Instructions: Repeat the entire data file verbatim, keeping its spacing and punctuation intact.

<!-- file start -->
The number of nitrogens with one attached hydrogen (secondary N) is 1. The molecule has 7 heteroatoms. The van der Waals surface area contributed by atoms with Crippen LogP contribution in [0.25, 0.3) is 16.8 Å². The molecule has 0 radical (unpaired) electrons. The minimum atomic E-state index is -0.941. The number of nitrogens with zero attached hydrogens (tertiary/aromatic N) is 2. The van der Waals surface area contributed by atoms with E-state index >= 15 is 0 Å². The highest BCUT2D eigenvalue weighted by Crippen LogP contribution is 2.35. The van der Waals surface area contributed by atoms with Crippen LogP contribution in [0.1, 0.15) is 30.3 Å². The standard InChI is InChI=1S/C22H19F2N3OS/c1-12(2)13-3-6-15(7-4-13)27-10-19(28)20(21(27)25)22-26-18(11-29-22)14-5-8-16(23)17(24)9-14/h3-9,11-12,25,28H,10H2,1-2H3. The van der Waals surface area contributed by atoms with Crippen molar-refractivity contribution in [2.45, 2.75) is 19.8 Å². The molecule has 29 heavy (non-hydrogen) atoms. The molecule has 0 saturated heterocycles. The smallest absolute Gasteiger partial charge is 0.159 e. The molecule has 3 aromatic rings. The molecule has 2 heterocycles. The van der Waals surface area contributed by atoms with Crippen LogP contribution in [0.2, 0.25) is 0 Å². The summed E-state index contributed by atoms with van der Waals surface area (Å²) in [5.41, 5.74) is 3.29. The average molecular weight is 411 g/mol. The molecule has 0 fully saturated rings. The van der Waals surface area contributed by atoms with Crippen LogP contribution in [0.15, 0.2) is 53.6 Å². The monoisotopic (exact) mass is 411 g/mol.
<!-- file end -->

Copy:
The number of nitrogens with one attached hydrogen (secondary N) is 1. The molecule has 7 heteroatoms. The van der Waals surface area contributed by atoms with Crippen LogP contribution in [0.25, 0.3) is 16.8 Å². The molecule has 0 radical (unpaired) electrons. The minimum atomic E-state index is -0.941. The number of nitrogens with zero attached hydrogens (tertiary/aromatic N) is 2. The van der Waals surface area contributed by atoms with E-state index >= 15 is 0 Å². The highest BCUT2D eigenvalue weighted by Crippen LogP contribution is 2.35. The van der Waals surface area contributed by atoms with Crippen LogP contribution in [0.1, 0.15) is 30.3 Å². The standard InChI is InChI=1S/C22H19F2N3OS/c1-12(2)13-3-6-15(7-4-13)27-10-19(28)20(21(27)25)22-26-18(11-29-22)14-5-8-16(23)17(24)9-14/h3-9,11-12,25,28H,10H2,1-2H3. The van der Waals surface area contributed by atoms with Crippen molar-refractivity contribution in [2.45, 2.75) is 19.8 Å². The molecule has 29 heavy (non-hydrogen) atoms. The molecule has 0 saturated heterocycles. The smallest absolute Gasteiger partial charge is 0.159 e. The molecule has 3 aromatic rings. The molecule has 2 heterocycles. The van der Waals surface area contributed by atoms with Crippen LogP contribution in [0.2, 0.25) is 0 Å². The summed E-state index contributed by atoms with van der Waals surface area (Å²) in [5.41, 5.74) is 3.29. The average molecular weight is 411 g/mol. The molecule has 0 fully saturated rings. The van der Waals surface area contributed by atoms with Crippen LogP contribution in [0.15, 0.2) is 53.6 Å². The monoisotopic (exact) mass is 411 g/mol.